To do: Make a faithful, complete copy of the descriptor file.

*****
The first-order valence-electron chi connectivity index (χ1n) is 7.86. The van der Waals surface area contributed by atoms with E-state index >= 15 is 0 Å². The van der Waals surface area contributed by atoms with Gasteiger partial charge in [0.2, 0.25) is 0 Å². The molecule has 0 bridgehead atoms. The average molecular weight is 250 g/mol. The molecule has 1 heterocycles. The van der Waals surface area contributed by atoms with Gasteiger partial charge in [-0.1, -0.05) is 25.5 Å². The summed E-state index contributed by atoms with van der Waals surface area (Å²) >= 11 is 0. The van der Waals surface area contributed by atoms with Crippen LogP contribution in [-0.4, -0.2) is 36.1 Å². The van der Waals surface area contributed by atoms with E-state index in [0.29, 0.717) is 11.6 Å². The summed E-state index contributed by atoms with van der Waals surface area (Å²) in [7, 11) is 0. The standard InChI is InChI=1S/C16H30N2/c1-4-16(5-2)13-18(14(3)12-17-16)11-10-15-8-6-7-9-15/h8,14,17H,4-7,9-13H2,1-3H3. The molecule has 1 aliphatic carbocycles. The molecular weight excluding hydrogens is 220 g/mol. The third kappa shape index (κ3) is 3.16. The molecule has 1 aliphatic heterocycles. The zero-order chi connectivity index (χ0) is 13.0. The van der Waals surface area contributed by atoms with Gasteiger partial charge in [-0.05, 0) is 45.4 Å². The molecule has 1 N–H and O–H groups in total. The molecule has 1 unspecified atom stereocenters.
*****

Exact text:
The first-order valence-electron chi connectivity index (χ1n) is 7.86. The van der Waals surface area contributed by atoms with E-state index >= 15 is 0 Å². The van der Waals surface area contributed by atoms with Gasteiger partial charge in [0.2, 0.25) is 0 Å². The molecule has 0 bridgehead atoms. The average molecular weight is 250 g/mol. The molecule has 1 heterocycles. The van der Waals surface area contributed by atoms with Gasteiger partial charge in [-0.1, -0.05) is 25.5 Å². The summed E-state index contributed by atoms with van der Waals surface area (Å²) >= 11 is 0. The van der Waals surface area contributed by atoms with Crippen LogP contribution in [-0.4, -0.2) is 36.1 Å². The van der Waals surface area contributed by atoms with E-state index in [0.29, 0.717) is 11.6 Å². The summed E-state index contributed by atoms with van der Waals surface area (Å²) in [7, 11) is 0. The standard InChI is InChI=1S/C16H30N2/c1-4-16(5-2)13-18(14(3)12-17-16)11-10-15-8-6-7-9-15/h8,14,17H,4-7,9-13H2,1-3H3. The molecule has 1 aliphatic carbocycles. The molecular weight excluding hydrogens is 220 g/mol. The third kappa shape index (κ3) is 3.16. The molecule has 1 aliphatic heterocycles. The zero-order chi connectivity index (χ0) is 13.0. The van der Waals surface area contributed by atoms with Gasteiger partial charge in [-0.05, 0) is 45.4 Å². The molecule has 1 N–H and O–H groups in total. The molecule has 1 unspecified atom stereocenters.